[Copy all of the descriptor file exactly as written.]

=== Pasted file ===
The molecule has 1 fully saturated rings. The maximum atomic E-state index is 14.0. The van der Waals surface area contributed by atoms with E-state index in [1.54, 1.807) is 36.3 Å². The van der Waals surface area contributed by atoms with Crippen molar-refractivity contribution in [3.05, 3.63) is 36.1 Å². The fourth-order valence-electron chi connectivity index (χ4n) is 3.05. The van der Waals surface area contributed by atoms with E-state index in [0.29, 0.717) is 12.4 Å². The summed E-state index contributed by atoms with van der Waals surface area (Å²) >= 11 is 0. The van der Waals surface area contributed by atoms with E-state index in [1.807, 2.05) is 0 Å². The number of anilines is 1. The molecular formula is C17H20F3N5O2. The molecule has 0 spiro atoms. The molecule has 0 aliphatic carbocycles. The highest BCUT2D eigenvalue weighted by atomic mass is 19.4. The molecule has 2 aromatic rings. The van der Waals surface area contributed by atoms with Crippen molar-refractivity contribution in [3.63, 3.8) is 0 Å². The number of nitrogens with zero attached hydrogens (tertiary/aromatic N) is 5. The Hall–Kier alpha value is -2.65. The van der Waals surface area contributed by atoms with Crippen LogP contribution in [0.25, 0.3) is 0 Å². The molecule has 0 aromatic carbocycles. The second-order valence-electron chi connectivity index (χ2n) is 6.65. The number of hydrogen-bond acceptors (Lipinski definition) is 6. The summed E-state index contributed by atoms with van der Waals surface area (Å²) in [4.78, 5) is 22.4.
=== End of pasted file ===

The molecule has 1 fully saturated rings. The maximum atomic E-state index is 14.0. The van der Waals surface area contributed by atoms with E-state index in [1.54, 1.807) is 36.3 Å². The van der Waals surface area contributed by atoms with Crippen molar-refractivity contribution in [3.05, 3.63) is 36.1 Å². The fourth-order valence-electron chi connectivity index (χ4n) is 3.05. The van der Waals surface area contributed by atoms with E-state index in [0.29, 0.717) is 12.4 Å². The summed E-state index contributed by atoms with van der Waals surface area (Å²) >= 11 is 0. The van der Waals surface area contributed by atoms with E-state index in [1.807, 2.05) is 0 Å². The number of anilines is 1. The molecular formula is C17H20F3N5O2. The molecule has 0 spiro atoms. The molecule has 0 aliphatic carbocycles. The highest BCUT2D eigenvalue weighted by atomic mass is 19.4. The molecule has 2 aromatic rings. The van der Waals surface area contributed by atoms with Crippen molar-refractivity contribution in [3.63, 3.8) is 0 Å². The number of nitrogens with zero attached hydrogens (tertiary/aromatic N) is 5. The Hall–Kier alpha value is -2.65. The van der Waals surface area contributed by atoms with Crippen LogP contribution in [0.25, 0.3) is 0 Å². The molecule has 0 aromatic carbocycles. The second-order valence-electron chi connectivity index (χ2n) is 6.65. The number of hydrogen-bond acceptors (Lipinski definition) is 6. The summed E-state index contributed by atoms with van der Waals surface area (Å²) in [4.78, 5) is 22.4.